And this evening, I hope, will also be fondly remembered in the Club’s annals, as it hosts this tribute to John Dawes. As we have heard, it is nearly forty years since that tremendous occasion when the British Lions left our shores under his Captaincy and gained a series victory over the New Zealand All Blacks after which so many of the team became household names. 

The respect and high esteem with which John is held is shown here this evening in the support he has from former international greats including seven former Captains of Wales. Indeed, I am indebted to Gareth Edwards who has filled in at last the background to that amazing game I attended in 1969. As always – I discover it was my fault! 

But seriously, to hear the stories of John’s playing career from his first international captain in Clive Rowlands, then his London Welsh Colleague John Taylor and finally finishing off with Gareth Edwards gave us all a much better insight to the man John was as a Captain, Player and Coach and I am sure we will all leave here this evening with a much better understanding of the warm fellowship that exists and remains within the rugby fraternity. And, of course, we must never forget that he holds as proud record as any Welshman; he never lost to – wait for it – an England side!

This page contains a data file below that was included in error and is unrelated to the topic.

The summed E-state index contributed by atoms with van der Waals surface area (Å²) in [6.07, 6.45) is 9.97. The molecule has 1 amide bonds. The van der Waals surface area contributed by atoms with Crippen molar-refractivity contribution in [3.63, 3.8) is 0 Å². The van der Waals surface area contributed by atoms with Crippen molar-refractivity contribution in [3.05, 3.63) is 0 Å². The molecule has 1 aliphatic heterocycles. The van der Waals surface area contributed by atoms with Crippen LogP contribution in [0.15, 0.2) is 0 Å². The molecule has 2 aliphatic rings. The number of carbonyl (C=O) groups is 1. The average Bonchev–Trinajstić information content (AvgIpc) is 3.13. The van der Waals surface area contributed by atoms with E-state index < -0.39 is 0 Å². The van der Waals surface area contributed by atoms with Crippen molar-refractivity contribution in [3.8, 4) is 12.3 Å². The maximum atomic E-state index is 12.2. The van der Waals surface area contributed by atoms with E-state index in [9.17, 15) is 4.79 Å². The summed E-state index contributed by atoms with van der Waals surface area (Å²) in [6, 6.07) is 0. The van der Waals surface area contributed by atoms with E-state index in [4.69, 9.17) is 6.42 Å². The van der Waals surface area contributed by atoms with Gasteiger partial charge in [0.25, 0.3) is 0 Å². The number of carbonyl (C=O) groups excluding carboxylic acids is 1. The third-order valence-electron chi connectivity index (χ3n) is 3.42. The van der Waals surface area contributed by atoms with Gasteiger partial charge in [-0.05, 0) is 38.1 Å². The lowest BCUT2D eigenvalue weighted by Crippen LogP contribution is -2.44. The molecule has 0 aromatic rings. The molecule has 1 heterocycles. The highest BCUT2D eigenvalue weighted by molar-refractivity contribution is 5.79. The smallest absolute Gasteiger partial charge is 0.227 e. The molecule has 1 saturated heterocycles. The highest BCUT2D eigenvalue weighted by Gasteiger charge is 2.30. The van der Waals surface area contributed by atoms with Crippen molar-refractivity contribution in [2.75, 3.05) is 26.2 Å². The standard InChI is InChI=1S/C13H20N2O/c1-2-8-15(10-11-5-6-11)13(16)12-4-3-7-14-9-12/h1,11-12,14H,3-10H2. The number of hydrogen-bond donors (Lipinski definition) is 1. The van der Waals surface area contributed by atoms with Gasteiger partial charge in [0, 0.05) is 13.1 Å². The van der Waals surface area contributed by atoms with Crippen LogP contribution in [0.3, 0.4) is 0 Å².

For the past 10 years a number of charities have benefitted from such special occasions like this, organized by the Welsh Charitables, and it just so happens that I am associated with two of them, as President of The Prince’s Trust and Patron of Tŷ Hafan. This evening, I would like to thank the Welsh Charitables R.F.C. for their tremendous generosity in donating £5,000 to my Prince’s Trust. With your continued support our charities can continue with their good work, so may I just on behalf of all the charities represented here this evening give my heartfelt thanks to everyone involved with the Welsh Charitables R.F.C. for their loyal support and, indeed, thank every one of you here for your support of the evening. Long may the Welsh Charitables continue to flourish! 

Diolch o galon a Penblwydd Hapus!